Gunga Din Reviews
The best thing about this classic adventure is the chemistry between the great actors involved in it, they are all charming and funny, a magnificent triumvirate formed by Cary Grant, Douglas Fairbanks Jr. and Victor McLaglen; with special mention to Sam Jaffe as their humble and valiant waterboy Gunga Din.
Along with 'The man who would be king' this is probably the peak of the "colonial" adventure movies, in both are explored always relevant themes like greed, vital quest and the value of friendship.
Sheer and unadulterated joy.
Cary Grant stars in this 30s adventure flick based on a poem by Rudyard Kipling. It involves a few British soldiers in India during the 19th century who act more like musketeers.
They mainly want to have a good time together, getting into squabbles, fighting there way out of things. Grant plays the one who seeks treasure, and finds the key to getting it, except for a ruthless cult that gets in the way.
This is just a great movie about having fun. Very old school, but there's no school like the old school.
Sgt. Archibald Cutter: Well if it ain't young toad face. Fancy meeting you here.
Guru: Vile dog! For that insolence you shall grovel before my son. You shall grovel, I say!
Sgt. Archibald Cutter: Look here! I'm a soldier of her Majesty, the Queen. I don't grovel before any 'eathen.
Guru: Tabul, take him to the tower and teach him the error of false pride. Take him away!
In 19th century India, three British soldiers, that happen to be best friends, seek to stop an Indian Cult legion and obtain stolen treasures. Working together, they will find love and riches beyond their wildest dreams; however, their lives may be different after this little adventure in ways they never imagined.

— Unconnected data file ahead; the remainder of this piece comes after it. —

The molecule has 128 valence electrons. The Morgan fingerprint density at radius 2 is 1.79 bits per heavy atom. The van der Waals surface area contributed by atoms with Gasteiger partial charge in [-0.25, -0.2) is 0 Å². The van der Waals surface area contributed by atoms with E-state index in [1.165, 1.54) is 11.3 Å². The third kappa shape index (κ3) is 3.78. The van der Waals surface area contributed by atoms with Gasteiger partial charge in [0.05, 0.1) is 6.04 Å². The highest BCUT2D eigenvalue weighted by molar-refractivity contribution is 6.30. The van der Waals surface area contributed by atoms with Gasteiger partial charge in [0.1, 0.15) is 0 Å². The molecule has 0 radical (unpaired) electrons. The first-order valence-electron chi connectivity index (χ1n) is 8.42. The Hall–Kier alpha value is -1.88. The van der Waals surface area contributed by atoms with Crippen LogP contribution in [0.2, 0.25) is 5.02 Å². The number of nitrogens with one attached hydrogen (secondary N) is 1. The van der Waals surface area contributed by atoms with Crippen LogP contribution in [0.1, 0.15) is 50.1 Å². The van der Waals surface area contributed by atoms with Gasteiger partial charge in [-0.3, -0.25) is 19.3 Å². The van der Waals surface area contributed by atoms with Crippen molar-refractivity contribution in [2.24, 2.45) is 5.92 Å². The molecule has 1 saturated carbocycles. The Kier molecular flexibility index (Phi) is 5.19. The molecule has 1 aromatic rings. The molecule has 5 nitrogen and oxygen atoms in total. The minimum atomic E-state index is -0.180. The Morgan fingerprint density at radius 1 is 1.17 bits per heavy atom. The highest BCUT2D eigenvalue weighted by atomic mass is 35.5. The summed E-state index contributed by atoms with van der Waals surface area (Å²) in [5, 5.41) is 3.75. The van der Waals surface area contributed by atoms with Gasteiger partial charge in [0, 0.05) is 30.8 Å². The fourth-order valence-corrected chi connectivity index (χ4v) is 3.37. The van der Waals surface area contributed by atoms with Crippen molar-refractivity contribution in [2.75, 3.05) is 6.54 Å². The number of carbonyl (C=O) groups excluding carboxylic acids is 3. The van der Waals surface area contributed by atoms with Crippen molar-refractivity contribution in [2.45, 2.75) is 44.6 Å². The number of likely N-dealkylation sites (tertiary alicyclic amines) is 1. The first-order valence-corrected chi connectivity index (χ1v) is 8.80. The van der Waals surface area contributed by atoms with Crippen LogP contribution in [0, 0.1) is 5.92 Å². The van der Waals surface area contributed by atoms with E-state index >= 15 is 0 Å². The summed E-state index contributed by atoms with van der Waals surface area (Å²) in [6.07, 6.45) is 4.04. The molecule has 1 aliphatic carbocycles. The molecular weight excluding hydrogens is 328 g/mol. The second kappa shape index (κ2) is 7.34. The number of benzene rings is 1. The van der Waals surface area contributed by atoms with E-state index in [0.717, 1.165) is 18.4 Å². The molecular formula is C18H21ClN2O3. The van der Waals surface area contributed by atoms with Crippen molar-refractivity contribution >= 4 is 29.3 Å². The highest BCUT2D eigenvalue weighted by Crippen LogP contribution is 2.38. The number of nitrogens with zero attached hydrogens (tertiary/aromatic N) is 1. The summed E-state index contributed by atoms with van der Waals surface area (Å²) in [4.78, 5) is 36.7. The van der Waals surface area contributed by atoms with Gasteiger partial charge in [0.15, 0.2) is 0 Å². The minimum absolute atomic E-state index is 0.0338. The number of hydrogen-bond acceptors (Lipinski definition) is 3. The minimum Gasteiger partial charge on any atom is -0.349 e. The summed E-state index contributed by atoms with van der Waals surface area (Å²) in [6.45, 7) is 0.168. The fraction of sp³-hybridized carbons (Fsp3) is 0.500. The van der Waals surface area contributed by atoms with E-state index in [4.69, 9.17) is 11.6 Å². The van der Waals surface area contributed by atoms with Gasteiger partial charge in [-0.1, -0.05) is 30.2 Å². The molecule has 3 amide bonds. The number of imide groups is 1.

"I'll tear the back right off you with a shovel."
George Stevens, director of Giant, Shane, A Place in the Sun, Vivacious Lady, Annie Oakley, Ocean Swells, The Nitwits, and I Remember Mama, delivers Gunga Din. The storyline for this picture is interesting in a classic "summertime blockbuster" fashion. The settings and action sequences are marvelous for the era and the cast delivers solid performances and includes Cary Grant, Joan Fontaine, Victor McLaglen, and Douglas Fairbanks.
"You unplease me greatly and I'm going to ignore the both of you."
I came across this film while flicking through the channels and decided to DVR it based on its marvelous cast and fascinating plot. The movie itself has plenty of flaws and drags out numerous sequences; however, the acting makes up for the films deficiencies. I do recommend seeing this picture if you're a fan of Cary Grant movies.
"You're a victim of superior strategy."
This pre-war movie, very losely based on Rudyard Kipling's poem about the misadventures of three soldiers, Cutter (Cary Grant), MacChesney (Victor McLaglen), and Ballantine (Douglas Fairbanks Jr.) and an East Indian waterbearer, Gunga Din (Sam Jaffe).
There's lots of fighting and action, and the whole movie itself is played just for fun with the characters mugging it up for the camera. I loved MacChesney talking baby-talk to Annie, the elephant, and Ballantine being talked out of his wedding with his fiancÚ, Emmy (Joan Fontaine) and a civilian life as a tea merchant. And of course, Cutter's obsession with fortune hunting.
Then there's Gunga Din, who wants to be a soldier, but is also so good-hearted to everyone that he pours water for the dying enemy. All of these characters are thrown into the dangers trying to stop a Thuggee revolt in 19th century India.